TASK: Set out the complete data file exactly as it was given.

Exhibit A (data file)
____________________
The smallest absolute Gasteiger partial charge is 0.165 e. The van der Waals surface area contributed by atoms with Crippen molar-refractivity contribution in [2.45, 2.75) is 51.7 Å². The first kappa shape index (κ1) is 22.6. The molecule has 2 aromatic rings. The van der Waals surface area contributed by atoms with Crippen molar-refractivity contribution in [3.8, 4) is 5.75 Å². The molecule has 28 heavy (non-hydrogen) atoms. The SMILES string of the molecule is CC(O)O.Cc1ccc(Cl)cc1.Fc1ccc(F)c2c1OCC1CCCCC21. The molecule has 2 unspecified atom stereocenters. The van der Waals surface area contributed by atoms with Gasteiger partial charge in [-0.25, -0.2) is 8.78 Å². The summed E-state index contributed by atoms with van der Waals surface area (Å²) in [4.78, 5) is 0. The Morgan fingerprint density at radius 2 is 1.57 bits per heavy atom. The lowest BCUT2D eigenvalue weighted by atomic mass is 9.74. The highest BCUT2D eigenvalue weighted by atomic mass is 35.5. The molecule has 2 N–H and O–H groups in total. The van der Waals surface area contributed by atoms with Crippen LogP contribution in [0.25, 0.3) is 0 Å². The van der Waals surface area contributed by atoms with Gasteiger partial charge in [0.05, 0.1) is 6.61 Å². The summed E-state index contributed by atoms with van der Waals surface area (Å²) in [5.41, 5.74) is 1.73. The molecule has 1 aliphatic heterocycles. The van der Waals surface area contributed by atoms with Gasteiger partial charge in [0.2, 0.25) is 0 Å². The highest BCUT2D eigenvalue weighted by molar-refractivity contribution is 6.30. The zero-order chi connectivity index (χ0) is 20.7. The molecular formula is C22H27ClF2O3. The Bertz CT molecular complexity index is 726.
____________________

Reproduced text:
The smallest absolute Gasteiger partial charge is 0.165 e. The van der Waals surface area contributed by atoms with Crippen molar-refractivity contribution in [2.45, 2.75) is 51.7 Å². The first kappa shape index (κ1) is 22.6. The molecule has 2 aromatic rings. The van der Waals surface area contributed by atoms with Crippen molar-refractivity contribution in [3.8, 4) is 5.75 Å². The molecule has 28 heavy (non-hydrogen) atoms. The SMILES string of the molecule is CC(O)O.Cc1ccc(Cl)cc1.Fc1ccc(F)c2c1OCC1CCCCC21. The molecule has 2 unspecified atom stereocenters. The van der Waals surface area contributed by atoms with Gasteiger partial charge in [-0.25, -0.2) is 8.78 Å². The summed E-state index contributed by atoms with van der Waals surface area (Å²) in [4.78, 5) is 0. The Morgan fingerprint density at radius 2 is 1.57 bits per heavy atom. The lowest BCUT2D eigenvalue weighted by atomic mass is 9.74. The highest BCUT2D eigenvalue weighted by atomic mass is 35.5. The molecule has 2 N–H and O–H groups in total. The van der Waals surface area contributed by atoms with Crippen LogP contribution in [0.25, 0.3) is 0 Å². The van der Waals surface area contributed by atoms with Gasteiger partial charge in [0.05, 0.1) is 6.61 Å². The summed E-state index contributed by atoms with van der Waals surface area (Å²) in [5.41, 5.74) is 1.73. The molecule has 1 aliphatic heterocycles. The van der Waals surface area contributed by atoms with Gasteiger partial charge in [0.2, 0.25) is 0 Å². The highest BCUT2D eigenvalue weighted by molar-refractivity contribution is 6.30. The zero-order chi connectivity index (χ0) is 20.7. The molecular formula is C22H27ClF2O3. The Bertz CT molecular complexity index is 726.